Eighteen years ago after terrorists attacked our homeland, there was an immediate uniting of Americans across the land. In Washington, partisanship disappeared as many members of Congress from both parties and the leadership of both houses gathered on the Capitol steps, observed a moment of silence and then spontaneously joined in singing “God Bless America.”
It was a poignant moment that summoned the best in our people, a part of the never-to-be-forgotten events of Sept. 11, 2001. On that day of infamy, jihadists slammed hijacked commercial jetliners into the the World Trade Center and the Pentagon while heroic passengers forced another aircraft to crash in a Pennsylvania field, sparing a probable attack on the Capitol itself.
Unity prevailed when President George W. Bush invaded Afghanistan in pursuit of the jihadist leader Osama bin Laden. Two years later when Bush invaded Iraq, there was broad support based on intelligence sources that dictator Saddam Hussein held weapons of mass destruction. Failure to find such weapons and the terrible cost in lives and treasure during that war led to widespread disillusionment and strained the ties that bind to the breaking point for many Americans.
Yet despite all the negative forces at work, on last week's anniversary of those attacks, across the nation people came together to remember that day and honor the memory of the nearly 3,000 who died at the hands of the terrorists. In New York moments of silence were observed and the names of the victims were recited by family members as is the custom each year. At a Pentagon ceremony, President Donald Trump recalled how Americans responded to the attacks. “In that hour of darkness, we also came together with renewed purpose,” he said. “Our differences never looked so small, our common bonds never felt so strong.”
Here in Cobb, Smyrna officials gathered with representatives of the police and fire departments in a ceremony at the Twentieth Century Veterans Memorial. Looking back on the horror of the events 18 years ago, Smyrna Fire Chief Roy Acree chose to focus on something else, a common experience in the immediate aftermath of the attacks. “That was a sense of pride,” he said. “Pride in our nation. Pride in the fact that no matter what the issues of the day separated us, we were able to lay those aside instantly and become one people, become Americans.”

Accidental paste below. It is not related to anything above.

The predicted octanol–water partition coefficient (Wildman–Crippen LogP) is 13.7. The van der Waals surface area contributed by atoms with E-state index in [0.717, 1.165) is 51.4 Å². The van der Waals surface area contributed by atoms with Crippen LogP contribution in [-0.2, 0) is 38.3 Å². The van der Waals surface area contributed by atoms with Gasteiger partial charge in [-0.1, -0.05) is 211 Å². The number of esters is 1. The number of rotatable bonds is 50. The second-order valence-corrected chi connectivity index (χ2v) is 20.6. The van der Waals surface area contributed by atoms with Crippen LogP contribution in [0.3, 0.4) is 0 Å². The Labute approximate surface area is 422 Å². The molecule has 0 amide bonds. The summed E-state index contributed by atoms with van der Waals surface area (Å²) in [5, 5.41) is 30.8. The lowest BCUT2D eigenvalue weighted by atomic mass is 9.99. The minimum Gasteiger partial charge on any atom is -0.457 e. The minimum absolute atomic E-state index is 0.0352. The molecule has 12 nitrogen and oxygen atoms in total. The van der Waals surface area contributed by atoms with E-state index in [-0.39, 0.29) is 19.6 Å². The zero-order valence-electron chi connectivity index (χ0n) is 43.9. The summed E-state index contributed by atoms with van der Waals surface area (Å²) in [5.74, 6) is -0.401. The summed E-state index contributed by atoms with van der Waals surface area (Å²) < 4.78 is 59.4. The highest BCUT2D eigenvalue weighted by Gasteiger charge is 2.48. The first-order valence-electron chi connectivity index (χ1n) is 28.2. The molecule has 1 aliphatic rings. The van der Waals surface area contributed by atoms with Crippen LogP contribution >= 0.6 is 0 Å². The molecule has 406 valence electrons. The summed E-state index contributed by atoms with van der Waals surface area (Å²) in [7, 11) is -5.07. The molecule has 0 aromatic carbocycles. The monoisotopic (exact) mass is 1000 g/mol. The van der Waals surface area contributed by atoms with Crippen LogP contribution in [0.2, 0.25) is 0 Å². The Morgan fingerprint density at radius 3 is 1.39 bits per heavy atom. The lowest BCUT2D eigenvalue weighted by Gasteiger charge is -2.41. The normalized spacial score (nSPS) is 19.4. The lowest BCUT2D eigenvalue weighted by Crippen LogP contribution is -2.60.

But today our political and cultural differences have never looked so large nor our unity so strained. Consider how far our country has moved away from unity since then-U.S. Senate candidate Barack Obama spoke at the Democratic National Convention in 2004. He famously declared, “there’s not a liberal America and a conservative America; there’s the United States of America.” In 2008 his election as the first African American president engendered hope of less division with more than three-quarters of the public believing he would be the instrument of unity. Unfortunately, the hopes were dashed, for six years later, a majority of people said Obama had done more to divide the country than bring it together, according to a Washington Post-ABC News poll.
Now the country is deeply split over Trump and his policies with many voters believing he has done more to divide than to unite. As a side note, in a poll late last year, 64% of voters said the news media have done more to divide the country, a telling point reflected in the daily barrages against the president.
Where does the country go from here? Only the elections next year can tell us that. With the future course of the nation at stake, we hope the good sense of the American people will prevail.